The chiefs of Webequie and Nibinamik held a press conference on Aug. 25 to stress that they are only working on the continuation of a previous road option study that was completed last year. The study includes visual inspections of water crossings, traditional sites and environmental sensitive areas and does not include any mechanized activities.
“Webequie and Nibinamik First Nations are collaborating together on creating a plan to improve infrastructure between the two First Nation communities,” says Nibinamik Chief Johnny Yellowhead. “The Joint (Community Access) Infrastructure Planning Agreement is an agreement between Nibinamik First Nation and Webequie First Nation to first collaborate on the creation of a road study. How we got to this point is we created a working group to address infrastructure needs of the community, region and its people.”
The feasibility study is designed to narrow the proposed 10-kilometre wide conceptual routes to a two-kilometre wide route as well as to determine any environmental constraints and future environmental considerations. The corridor extends from the provincial highway near Pickle Lake to the two communities.
“Nibinamik First Nation is also working with Ryerson University from Toronto on the collection and protection of needs assessment study that addresses infrastructure and all-season roads access, with input from the community membership,” Yellowhead says. “And I would like to address to our neighbouring communities that Nibinamik First Nation has been committed to maintain environmental stewardship and protection of traditional lands with input from its members being necessary to the creation of any future development or infrastructure planning or projects.”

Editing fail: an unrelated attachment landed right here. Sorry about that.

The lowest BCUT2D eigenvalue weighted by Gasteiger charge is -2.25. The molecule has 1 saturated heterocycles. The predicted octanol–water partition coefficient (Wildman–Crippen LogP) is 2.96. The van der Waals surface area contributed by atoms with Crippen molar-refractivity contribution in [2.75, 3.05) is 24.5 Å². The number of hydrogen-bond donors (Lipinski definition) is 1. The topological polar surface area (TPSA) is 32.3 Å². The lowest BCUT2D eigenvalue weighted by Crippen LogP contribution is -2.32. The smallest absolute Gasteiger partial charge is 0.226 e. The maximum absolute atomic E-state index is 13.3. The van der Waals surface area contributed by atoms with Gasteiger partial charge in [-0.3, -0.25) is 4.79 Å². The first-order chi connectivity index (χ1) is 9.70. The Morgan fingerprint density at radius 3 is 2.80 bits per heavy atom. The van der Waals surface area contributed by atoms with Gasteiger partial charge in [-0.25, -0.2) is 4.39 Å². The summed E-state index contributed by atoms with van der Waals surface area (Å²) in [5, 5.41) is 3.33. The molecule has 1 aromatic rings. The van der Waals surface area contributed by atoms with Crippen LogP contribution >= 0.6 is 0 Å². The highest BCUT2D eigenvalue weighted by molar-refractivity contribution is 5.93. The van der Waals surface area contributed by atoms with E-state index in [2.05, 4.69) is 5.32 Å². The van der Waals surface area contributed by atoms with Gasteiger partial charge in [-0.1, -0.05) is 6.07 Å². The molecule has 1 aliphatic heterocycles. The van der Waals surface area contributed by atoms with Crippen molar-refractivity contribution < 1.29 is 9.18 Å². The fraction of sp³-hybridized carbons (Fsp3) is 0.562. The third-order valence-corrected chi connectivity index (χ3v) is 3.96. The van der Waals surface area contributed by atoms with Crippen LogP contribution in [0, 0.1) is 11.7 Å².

Yellowhead says the study does not affect or diminish Nibinamik’s commitment to the Regional Framework Agreement with the other Matawa First Nations communities.
“Nibinamik First Nation remains committed to working with its members and neighbouring communities to improve the lives of its people and future generations, building capacity and providing opportunities while maintaining our culture and language and our lands,” Yellowhead says. “We are still committed to working with our nine Matawa communities.”
Yellowhead and Webequie Chief Cornelius Wabasse held the press conference to emphasize the two communities’ commitment to working with the other Matawa communities after Ontario Premier Kathleen Wynne announced on Aug. 21 that the province is working with Webequie, Nibinamik and Marten Falls to plan and construct a year-round access road into Noront Resources Ltd.’s proposed mining development site in the Ring of Fire mineral development area and to build all-season access roads to the three communities.
“I am grateful to the Matawa First Nations, who have been working with us for years to get to this historic day,” Wynne says. “The entire Ring of Fire region has huge potential for development that would benefit all of the communities involved and the entire province — creating new jobs and improving the quality of life for people in the north. Getting shovels in the ground to build this connection to the Ring of Fire will move us forward towards unlocking its full potential.”
Wabasse says his community is located “in close proximity” to the Ring of Fire.
“So we are very concerned about the potential development in our area, but we have established a working relationship with Nibinamik in doing the study to connect the two communities and also to find ways that we can work together in moving forward on the beginning stages of potentially doing development in our area,” Wabasse says. “Webequie First Nation has always said that we are not opposed to development, we just need proper processes and protocols to be in place before we allow major development in our area.”
Wabasse says his community is “very committed” to working with the surrounding Matawa communities.
“We are very cognizant of the impacts that (we) will potentially have with our environment,” Wabasse says. “We continue to work together and we continue to make sure that we are transparent in what we do.”
Mishkeegogamang Chief David Masakeyash also spoke about his community’s support for the multi-purpose corridor study during the press conference, which was held at the Valhalla Inn in Thunder Bay.
“Mishkeegogamang sits at the westerly entrance of this proposed corridor,” Masakeyash says. “We are here to bring support for this initiative.”